constants, then for every universe like ours it would produce
Though I haven't sat down and run the numbers on it, to me
this seems comparable to the probability of making a Unix computer
do something useful by logging into a tty and typing in command
lines when you have forgotten all of the little options and keywords.
Every time your right pinky slams that ENTER key, you are making
another try. In some cases the operating system does nothing.
In other cases it wipes out all of your files. In most cases
it just gives you an error message. In other words, you get many
duds. But sometimes, if you have it all just right, the computer
grinds away for a while and then produces something like emacs.
It actually generates complexity, which is Smolin's criterion
Not only that, but it's beginning to look as if, once you
get below a certain size--way below the level of quarks, down
into the realm of string theory--the universe can't be described
very well by physics as it has been practiced since the days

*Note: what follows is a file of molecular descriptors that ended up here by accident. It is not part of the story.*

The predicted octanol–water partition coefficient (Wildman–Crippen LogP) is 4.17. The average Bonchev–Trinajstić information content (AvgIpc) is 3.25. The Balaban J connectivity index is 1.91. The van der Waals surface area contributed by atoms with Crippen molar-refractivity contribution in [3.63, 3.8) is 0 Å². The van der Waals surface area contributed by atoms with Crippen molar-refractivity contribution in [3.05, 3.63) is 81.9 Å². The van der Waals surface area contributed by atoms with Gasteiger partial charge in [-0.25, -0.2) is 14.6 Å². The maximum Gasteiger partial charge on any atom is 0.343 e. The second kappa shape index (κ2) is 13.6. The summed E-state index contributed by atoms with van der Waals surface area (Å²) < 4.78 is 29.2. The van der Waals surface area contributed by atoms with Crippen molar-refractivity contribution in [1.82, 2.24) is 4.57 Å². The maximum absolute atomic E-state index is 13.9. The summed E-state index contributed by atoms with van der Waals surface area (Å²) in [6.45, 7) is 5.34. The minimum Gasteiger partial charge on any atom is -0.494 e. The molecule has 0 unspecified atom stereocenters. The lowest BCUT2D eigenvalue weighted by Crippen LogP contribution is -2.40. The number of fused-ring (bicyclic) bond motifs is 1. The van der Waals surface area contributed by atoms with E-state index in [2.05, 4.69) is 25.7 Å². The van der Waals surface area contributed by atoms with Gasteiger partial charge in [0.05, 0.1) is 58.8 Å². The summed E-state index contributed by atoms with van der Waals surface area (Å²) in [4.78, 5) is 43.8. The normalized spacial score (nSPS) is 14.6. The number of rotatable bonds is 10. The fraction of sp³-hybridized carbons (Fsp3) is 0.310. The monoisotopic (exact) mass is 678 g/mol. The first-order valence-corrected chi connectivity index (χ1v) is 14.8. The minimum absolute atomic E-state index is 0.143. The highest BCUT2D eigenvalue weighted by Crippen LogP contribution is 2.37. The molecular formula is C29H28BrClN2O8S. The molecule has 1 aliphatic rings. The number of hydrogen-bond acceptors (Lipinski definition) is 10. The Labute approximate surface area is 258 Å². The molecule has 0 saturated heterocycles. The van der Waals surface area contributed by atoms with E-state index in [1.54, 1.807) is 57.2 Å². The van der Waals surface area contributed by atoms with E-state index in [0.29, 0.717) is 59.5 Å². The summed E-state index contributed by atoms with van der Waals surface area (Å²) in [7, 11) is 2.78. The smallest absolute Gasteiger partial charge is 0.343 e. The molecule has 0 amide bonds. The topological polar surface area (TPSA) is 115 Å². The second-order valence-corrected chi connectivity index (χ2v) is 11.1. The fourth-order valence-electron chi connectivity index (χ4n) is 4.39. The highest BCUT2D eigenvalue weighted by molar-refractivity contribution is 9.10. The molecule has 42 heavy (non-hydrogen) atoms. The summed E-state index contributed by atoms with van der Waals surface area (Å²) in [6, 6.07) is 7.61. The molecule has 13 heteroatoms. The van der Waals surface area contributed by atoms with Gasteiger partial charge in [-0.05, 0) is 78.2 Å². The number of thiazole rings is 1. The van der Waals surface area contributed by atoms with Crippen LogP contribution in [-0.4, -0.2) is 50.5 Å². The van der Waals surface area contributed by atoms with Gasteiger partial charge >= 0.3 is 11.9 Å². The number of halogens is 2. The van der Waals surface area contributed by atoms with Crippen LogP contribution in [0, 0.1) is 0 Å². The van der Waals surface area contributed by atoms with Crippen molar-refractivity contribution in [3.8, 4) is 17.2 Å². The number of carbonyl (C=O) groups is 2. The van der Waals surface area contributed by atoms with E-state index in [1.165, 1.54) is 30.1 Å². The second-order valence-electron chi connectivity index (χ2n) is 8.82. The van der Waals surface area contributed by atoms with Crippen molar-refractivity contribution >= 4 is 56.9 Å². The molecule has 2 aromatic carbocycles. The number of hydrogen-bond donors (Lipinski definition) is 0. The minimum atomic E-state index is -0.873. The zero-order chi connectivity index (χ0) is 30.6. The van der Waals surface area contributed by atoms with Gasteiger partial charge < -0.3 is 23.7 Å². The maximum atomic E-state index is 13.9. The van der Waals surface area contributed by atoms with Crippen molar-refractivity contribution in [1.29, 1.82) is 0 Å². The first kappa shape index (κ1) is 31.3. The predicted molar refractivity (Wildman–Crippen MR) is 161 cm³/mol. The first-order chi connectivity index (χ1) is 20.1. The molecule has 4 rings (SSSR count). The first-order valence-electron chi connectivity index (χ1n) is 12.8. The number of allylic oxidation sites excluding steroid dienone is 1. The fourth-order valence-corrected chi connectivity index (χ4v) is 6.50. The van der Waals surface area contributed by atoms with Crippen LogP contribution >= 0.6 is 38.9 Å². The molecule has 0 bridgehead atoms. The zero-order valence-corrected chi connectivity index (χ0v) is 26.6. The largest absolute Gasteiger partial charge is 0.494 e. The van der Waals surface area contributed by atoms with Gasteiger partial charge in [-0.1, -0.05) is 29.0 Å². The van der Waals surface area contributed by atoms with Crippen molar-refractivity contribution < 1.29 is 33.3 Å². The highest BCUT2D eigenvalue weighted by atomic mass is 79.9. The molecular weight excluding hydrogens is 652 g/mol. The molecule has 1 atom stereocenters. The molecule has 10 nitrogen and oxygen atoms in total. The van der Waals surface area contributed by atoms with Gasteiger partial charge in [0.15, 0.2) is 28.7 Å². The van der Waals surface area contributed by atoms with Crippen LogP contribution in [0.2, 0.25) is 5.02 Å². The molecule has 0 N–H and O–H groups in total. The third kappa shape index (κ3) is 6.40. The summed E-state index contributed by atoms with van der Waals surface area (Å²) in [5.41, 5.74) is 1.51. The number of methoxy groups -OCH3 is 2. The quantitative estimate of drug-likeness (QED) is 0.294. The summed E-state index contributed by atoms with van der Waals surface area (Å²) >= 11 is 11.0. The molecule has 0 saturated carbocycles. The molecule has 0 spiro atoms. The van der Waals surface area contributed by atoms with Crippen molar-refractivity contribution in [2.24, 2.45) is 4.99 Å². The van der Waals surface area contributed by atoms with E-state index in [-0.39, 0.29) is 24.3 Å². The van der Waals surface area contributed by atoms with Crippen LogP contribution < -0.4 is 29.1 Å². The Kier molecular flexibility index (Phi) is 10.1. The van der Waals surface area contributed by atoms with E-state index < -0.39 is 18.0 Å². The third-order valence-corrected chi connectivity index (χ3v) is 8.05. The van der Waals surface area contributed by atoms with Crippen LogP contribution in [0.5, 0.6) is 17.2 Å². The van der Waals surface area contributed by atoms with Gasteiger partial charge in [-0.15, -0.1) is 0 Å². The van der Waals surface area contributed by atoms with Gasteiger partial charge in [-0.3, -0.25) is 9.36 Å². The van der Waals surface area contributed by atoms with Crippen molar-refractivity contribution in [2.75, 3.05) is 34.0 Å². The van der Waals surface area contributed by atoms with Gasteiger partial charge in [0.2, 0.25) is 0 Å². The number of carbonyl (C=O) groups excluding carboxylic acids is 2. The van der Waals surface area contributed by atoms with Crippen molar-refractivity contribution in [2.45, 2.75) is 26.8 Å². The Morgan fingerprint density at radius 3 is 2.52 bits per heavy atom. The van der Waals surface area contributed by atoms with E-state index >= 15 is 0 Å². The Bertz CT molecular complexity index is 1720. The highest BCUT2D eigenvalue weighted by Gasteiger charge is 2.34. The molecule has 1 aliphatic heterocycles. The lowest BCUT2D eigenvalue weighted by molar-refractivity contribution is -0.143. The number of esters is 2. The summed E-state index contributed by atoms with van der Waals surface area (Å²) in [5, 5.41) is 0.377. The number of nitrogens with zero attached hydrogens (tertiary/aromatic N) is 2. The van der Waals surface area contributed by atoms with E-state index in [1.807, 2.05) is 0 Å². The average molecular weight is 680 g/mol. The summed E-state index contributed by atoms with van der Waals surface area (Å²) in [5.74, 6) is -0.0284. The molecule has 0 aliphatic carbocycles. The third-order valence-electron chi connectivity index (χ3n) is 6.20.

of Newton. If you look at a small enough scale, you see processes
that look almost computational in nature.
I think that the message is very clear here: somewhere outside
of and beyond our universe is an operating system, coded up over
incalculable spans of time by some kind of hacker-demiurge. The
cosmic operating system uses a command-line interface. It runs
on something like a teletype, with lots of noise and heat; punched-out
bits flutter down into its hopper like drifting stars. The demiurge
sits at his teletype, pounding out one command line after another,
specifying the values of fundamental constants of physics:
universe -G 6.672e-11 -e 1.602e-19 -h 6.626e-34 -protonmass
and when he's finished typing out the command line, his right
pinky hesitates above the ENTER key for an aeon or two, wondering
what's going to happen; then down it comes--and the WHACK you
hear is another Big Bang.
Now THAT is a cool operating system, and if such a thing were